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Pete Enns & The Bible for Normal People

Release Date for The Evolution of Adam

The Bible for Normal People

Pete Enns, Ph.D.

Peter Enns (Ph.D., Harvard University) is Abram S. Clemens professor of biblical studies at Eastern University in St. Davids, Pennsylvania. He has written numerous books, including The Bible Tells Me So, The Sin of Certainty, and How the Bible Actually Works. Tweets at @peteenns.

Hi folks. For those 2 or 3 dozen of you who are actually following this, I was just notified by Brazos Press that The Evolution of Adam will be sent to bloggers/reviewers January 4 or 5, and that Amazon should have it “in stock” around January 23.

I received my copy last week and read it cover to cover for the first time since I sent in the manuscript a few months ago. I think it’s a really good book and every American should buy at least one copy.

I’m also pretty sure I heard that Brazos is only releasing 500 copies the first year, so you should all preorder the book immediately, if not sooner.

All kidding aside, thanks to Brazos for working so hard to get this out so quickly. Thanks, too, to many others. Here is the book’s acknowledgment page.

I am thankful for the many who have given freely of their time to read through the manuscript at its early stages and make numerous and insightful comments: Steve Bohannon, Justin Dombrowski, Brad Gregory, Rob Kashow, Daniel Kirk, Nathan Mastenjak, David Vinson, and Brandon Withrow. Others read the manuscript but asked that their names not be included here, and I understand and support that decision. I have benefited greatly from all of their comments; yet, as is always the case, the final product remains entirely my own and does not necessarily reflect their own views. I would like to thank Rob Kashow and Steve Bohannon in particular for tracking down various sources for me. Rob Kashow also proofread the final version and compiled the Scripture index. Steve Bohannon compiled the always-tricky subject index. I am deeply grateful to both for their extra work.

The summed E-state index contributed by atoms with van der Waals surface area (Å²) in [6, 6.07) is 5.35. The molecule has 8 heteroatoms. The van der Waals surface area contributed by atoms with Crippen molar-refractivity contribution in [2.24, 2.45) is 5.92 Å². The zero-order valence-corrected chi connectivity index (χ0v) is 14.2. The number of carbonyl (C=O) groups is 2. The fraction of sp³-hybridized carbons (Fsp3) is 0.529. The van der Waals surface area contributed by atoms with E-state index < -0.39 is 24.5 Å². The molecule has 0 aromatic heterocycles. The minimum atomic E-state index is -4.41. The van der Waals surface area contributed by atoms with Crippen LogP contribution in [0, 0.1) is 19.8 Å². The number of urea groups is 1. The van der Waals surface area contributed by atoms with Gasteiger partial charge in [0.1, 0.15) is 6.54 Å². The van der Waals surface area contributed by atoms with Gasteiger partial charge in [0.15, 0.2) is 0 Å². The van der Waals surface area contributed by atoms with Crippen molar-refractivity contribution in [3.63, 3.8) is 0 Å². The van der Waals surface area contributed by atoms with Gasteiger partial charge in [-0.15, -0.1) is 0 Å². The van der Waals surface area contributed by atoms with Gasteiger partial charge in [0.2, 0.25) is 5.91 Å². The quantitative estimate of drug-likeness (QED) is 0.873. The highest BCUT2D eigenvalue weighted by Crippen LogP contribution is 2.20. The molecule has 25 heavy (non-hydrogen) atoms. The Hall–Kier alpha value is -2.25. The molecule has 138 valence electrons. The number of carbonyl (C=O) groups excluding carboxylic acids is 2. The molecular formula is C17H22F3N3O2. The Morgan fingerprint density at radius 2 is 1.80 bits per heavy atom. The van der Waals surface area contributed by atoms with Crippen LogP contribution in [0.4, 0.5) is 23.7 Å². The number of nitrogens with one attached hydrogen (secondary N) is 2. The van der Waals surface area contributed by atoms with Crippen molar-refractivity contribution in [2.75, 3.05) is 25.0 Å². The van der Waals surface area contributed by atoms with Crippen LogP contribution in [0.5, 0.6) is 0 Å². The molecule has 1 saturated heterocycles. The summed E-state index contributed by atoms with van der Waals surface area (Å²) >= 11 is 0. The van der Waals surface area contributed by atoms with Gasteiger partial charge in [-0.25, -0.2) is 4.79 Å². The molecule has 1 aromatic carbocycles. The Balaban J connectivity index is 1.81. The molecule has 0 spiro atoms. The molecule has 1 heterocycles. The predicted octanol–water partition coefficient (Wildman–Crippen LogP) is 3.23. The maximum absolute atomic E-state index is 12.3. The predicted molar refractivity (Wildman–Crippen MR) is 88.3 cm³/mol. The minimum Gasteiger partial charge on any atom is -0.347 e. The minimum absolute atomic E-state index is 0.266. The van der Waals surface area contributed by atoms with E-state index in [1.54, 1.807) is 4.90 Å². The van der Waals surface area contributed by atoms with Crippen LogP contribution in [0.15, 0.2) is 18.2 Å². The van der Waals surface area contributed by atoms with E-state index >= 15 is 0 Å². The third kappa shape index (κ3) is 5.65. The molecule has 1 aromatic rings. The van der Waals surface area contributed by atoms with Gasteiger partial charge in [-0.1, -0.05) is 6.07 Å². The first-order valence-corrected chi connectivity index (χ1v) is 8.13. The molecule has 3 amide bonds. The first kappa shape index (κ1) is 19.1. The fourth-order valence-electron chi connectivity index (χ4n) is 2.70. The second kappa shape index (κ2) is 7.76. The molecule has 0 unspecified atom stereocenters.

Many others were involved in this project, albeit indirectly. I have had many conversations over the years with scientists of uncompromising Christian faith who have either struggled mightily with how their faith and scientific work can coexist or have given up the synthetic work and grown content to trade their time between parallel universes of faith and science. I also have before my mind’s eye those Christians who are looking for constructive ways forward in the ever-present challenge of being thinking Christians in a modern world. Promptings from these communities have led me to write this book.

Further, I continue to be thankful to God for the intellectual and spiritual influences that have crossed my humble path. My seminary and doctoral work helped clarify for me the types of questions the Bible is prepared to answer. My spiritual guides—pastors, friends, coworkers—have helped me remember why we ask those questions at all. I trust that this book will honor them all, some of blessed memory.

Finally, my wife, Sue, and now-grown children, Erich, Elizabeth, and Sophie, have shown great strength over some difficult years, and I am proud of them. Each is also gifted with a highly calibrated nonsense meter, which seems to be turned on any time I become enamored of the sound of my own words. They’ve kept it real.

Happy New Year, everyone.

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